Life above water
Wind energy generated offshore in the North Sea. It’s crucial for a clean and liveable future. For both people and animals. Sustainable power from wind farms is essential to achieving our climate goals. And so more and more wind farms are being built off our shoreline. That is having an impact on wildlife in the North Sea. For example, marine life in areas where these wind farms are being built.
We’d like to tell you about what the Dutch government is doing to minimise that impact.
Research is essential in order to find out exactly what impact offshore wind turbines are having. Because research is how we gain more knowledge. And we can use that knowledge to limit the impact of offshore wind.
One example of the impact on wildlife is habitat loss: during the construction of wind farms, seabirds have less space to look for food or to rest. And once the wind farm is complete, it also affects animals in the area, such as gulls, guillemots and cormorants.
WOZEP – the ‘Offshore Wind Ecological Programme’ – has been studying the impact of offshore wind farms on protected species since 2016. That includes vulnerable species both above and below the water that are protected by the Nature Conservation Act. WOZEP is studying seabirds, for example.
By tagging these birds, we can observe their behaviour. Where do they go? How high do they fly? How do they respond to a wind farm? Do they avoid it or are they attracted to it? This teaches us more about habitat loss. But also about collisions with wind turbines, for example.
We need so much more data. And there are certain complications that make it quite difficult to measure the exact impact of offshore wind farms.
Take migrating birds, for example. Because as well as seabirds who live on the North Sea, there are also migrating birds. Migration is different in every species, and there are hundreds of different species. We are only now starting to learn a bit more about migration: when birds migrate, what times of day, the routes they take and what height they fly at over the North Sea.
Another factor is that research at sea is a lot more difficult than research on land.
At WOZEP, we are doing everything we can to gather new data. That knowledge will help us make better choices as we develop offshore wind.
For example, when the government is choosing a location for a wind farm, we will look at the ecological impact right from the start. We also consider the options for reducing adverse effects. By building larger wind turbines, for instance – because then fewer turbines are needed. Another option is to leave a bigger gap between the water and the bottom of the blades. This is because many birds fly low over the sea, and this would enable them to pass under the blades.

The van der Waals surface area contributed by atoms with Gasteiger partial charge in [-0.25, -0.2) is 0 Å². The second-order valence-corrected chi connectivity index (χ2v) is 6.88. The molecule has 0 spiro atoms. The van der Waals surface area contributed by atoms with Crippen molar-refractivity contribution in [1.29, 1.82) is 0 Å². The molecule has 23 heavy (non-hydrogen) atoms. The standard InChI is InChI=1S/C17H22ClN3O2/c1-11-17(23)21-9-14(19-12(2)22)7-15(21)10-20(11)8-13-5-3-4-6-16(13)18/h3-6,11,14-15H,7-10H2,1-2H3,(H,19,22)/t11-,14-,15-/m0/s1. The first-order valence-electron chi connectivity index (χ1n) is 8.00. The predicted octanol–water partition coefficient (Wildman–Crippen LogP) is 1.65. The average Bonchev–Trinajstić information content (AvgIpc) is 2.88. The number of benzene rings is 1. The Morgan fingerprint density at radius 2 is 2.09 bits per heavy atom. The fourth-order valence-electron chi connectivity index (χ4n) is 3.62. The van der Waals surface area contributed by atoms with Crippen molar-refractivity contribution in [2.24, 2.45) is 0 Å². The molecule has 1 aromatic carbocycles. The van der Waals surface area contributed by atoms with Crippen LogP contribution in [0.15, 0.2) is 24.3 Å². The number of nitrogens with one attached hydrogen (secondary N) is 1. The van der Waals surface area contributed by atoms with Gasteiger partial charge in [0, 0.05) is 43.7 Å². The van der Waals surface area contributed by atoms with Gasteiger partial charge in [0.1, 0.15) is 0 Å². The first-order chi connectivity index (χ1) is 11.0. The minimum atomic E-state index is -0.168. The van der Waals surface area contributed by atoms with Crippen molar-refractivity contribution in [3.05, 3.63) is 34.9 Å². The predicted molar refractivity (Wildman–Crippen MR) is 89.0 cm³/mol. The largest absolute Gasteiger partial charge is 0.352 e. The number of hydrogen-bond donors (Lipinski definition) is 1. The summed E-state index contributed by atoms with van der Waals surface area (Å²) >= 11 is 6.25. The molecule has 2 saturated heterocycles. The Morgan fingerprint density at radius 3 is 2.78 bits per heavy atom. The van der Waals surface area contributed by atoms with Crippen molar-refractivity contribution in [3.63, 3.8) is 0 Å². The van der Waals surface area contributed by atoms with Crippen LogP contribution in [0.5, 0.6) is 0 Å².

We also use our research findings to stop the blades moving at times when birds are migrating on a large scale. We monitor bird migration using radar to do this. We are working on a prediction model using this bird radar. This way we can design a protocol for stopping wind turbines and preventing collisions. It’s not possible to stop a large wind farm just like that. The idea of a protocol is that the energy companies can take steps to ensure that the energy grid can cope with this. After all, we need to keep the lights on. In January 2023 we will start testing the protocol.
So, that’s what we’re doing for the birds. Another area of research involves bats. Bats also migrate over the sea between the United Kingdom and the Netherlands. But like migratory birds, they only fly in certain weather conditions. To find out more about when and where bats fly, the WOZEP ecological research programme is using a combination of transmitter tags and bat detection.
First, bats can be fitted with a tiny transmitter tag. There is a network of receiving stations across the North Sea region that monitors the flight paths of these bats. Second, bat detectors in the wind farms give us an idea of how many bats there are around them.
These systems are teaching us a lot about the behaviour of bats and which flight paths they take. This is allowing the government to take steps to help prevent potential casualties.
Overall, wind farms certainly have an impact on life above the water. And the same applies to many other activities in the North Sea. Such as shipping and fishing. We are doing everything we can to limit the negative impact and promote the positive effects of wind energy at sea. That starts with doing research to generate new knowledge. Then, and only then, we can take effective measures.
But let’s not forget why offshore wind is so important – to produce sustainable energy. Wind energy from the North Sea is an essential element in the battle against climate change. And that will benefit birds and bats too.
Would you like to learn more? Why not visit windopzee.nl and don't forget to like this video if you found it interesting.